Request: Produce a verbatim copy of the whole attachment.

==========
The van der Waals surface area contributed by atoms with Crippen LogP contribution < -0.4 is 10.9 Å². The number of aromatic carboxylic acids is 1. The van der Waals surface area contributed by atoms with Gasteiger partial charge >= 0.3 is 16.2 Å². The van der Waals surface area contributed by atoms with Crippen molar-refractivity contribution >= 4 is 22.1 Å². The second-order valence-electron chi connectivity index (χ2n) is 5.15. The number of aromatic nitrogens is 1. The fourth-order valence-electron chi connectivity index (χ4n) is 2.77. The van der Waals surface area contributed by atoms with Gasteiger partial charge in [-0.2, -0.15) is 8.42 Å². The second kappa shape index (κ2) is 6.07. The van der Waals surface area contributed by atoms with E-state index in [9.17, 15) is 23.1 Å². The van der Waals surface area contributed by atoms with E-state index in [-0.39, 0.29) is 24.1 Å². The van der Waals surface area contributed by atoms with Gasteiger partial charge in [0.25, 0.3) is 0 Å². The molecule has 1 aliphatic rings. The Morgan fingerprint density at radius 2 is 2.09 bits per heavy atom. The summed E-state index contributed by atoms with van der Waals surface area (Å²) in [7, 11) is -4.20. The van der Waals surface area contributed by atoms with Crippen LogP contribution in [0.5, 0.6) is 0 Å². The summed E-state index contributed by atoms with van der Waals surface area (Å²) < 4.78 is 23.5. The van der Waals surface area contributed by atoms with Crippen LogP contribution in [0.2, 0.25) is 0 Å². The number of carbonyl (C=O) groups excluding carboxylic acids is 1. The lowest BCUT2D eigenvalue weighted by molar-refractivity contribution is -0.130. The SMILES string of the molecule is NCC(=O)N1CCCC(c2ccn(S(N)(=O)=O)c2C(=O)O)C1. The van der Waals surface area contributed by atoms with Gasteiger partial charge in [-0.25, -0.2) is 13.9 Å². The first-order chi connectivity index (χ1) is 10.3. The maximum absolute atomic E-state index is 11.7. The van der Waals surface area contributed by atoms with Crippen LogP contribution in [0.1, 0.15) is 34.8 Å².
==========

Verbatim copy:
The van der Waals surface area contributed by atoms with Crippen LogP contribution < -0.4 is 10.9 Å². The number of aromatic carboxylic acids is 1. The van der Waals surface area contributed by atoms with Gasteiger partial charge >= 0.3 is 16.2 Å². The van der Waals surface area contributed by atoms with Crippen molar-refractivity contribution >= 4 is 22.1 Å². The second-order valence-electron chi connectivity index (χ2n) is 5.15. The number of aromatic nitrogens is 1. The fourth-order valence-electron chi connectivity index (χ4n) is 2.77. The van der Waals surface area contributed by atoms with Gasteiger partial charge in [-0.2, -0.15) is 8.42 Å². The second kappa shape index (κ2) is 6.07. The van der Waals surface area contributed by atoms with E-state index in [9.17, 15) is 23.1 Å². The van der Waals surface area contributed by atoms with E-state index in [-0.39, 0.29) is 24.1 Å². The van der Waals surface area contributed by atoms with Gasteiger partial charge in [0.25, 0.3) is 0 Å². The molecule has 1 aliphatic rings. The Morgan fingerprint density at radius 2 is 2.09 bits per heavy atom. The summed E-state index contributed by atoms with van der Waals surface area (Å²) in [7, 11) is -4.20. The van der Waals surface area contributed by atoms with Crippen LogP contribution in [0.5, 0.6) is 0 Å². The summed E-state index contributed by atoms with van der Waals surface area (Å²) < 4.78 is 23.5. The van der Waals surface area contributed by atoms with Crippen LogP contribution in [0.2, 0.25) is 0 Å². The number of carbonyl (C=O) groups excluding carboxylic acids is 1. The lowest BCUT2D eigenvalue weighted by molar-refractivity contribution is -0.130. The SMILES string of the molecule is NCC(=O)N1CCCC(c2ccn(S(N)(=O)=O)c2C(=O)O)C1. The van der Waals surface area contributed by atoms with Gasteiger partial charge in [-0.25, -0.2) is 13.9 Å². The first-order chi connectivity index (χ1) is 10.3. The maximum absolute atomic E-state index is 11.7. The van der Waals surface area contributed by atoms with Crippen LogP contribution in [0.1, 0.15) is 34.8 Å².